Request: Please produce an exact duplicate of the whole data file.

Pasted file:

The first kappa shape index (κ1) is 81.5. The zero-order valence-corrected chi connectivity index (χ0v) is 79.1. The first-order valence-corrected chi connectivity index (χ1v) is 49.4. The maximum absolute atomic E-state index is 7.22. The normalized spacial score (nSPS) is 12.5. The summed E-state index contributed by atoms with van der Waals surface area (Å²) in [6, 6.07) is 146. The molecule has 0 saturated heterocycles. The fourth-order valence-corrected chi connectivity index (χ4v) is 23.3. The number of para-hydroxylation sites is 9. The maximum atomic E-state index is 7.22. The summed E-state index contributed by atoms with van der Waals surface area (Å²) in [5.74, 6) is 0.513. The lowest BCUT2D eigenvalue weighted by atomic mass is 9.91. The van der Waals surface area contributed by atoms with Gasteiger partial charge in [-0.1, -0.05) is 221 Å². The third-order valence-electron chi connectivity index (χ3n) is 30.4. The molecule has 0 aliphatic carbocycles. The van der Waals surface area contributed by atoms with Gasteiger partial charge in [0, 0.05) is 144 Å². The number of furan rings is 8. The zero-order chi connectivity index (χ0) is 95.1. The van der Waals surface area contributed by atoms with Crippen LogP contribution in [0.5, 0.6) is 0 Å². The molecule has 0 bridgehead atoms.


The first kappa shape index (κ1) is 81.5. The zero-order valence-corrected chi connectivity index (χ0v) is 79.1. The first-order valence-corrected chi connectivity index (χ1v) is 49.4. The maximum absolute atomic E-state index is 7.22. The normalized spacial score (nSPS) is 12.5. The summed E-state index contributed by atoms with van der Waals surface area (Å²) in [6, 6.07) is 146. The molecule has 0 saturated heterocycles. The fourth-order valence-corrected chi connectivity index (χ4v) is 23.3. The number of para-hydroxylation sites is 9. The maximum atomic E-state index is 7.22. The summed E-state index contributed by atoms with van der Waals surface area (Å²) in [5.74, 6) is 0.513. The lowest BCUT2D eigenvalue weighted by atomic mass is 9.91. The van der Waals surface area contributed by atoms with Gasteiger partial charge in [-0.1, -0.05) is 221 Å². The third-order valence-electron chi connectivity index (χ3n) is 30.4. The molecule has 0 aliphatic carbocycles. The van der Waals surface area contributed by atoms with Gasteiger partial charge in [0, 0.05) is 144 Å². The number of furan rings is 8. The zero-order chi connectivity index (χ0) is 95.1. The van der Waals surface area contributed by atoms with Crippen LogP contribution in [0.5, 0.6) is 0 Å². The molecule has 0 bridgehead atoms.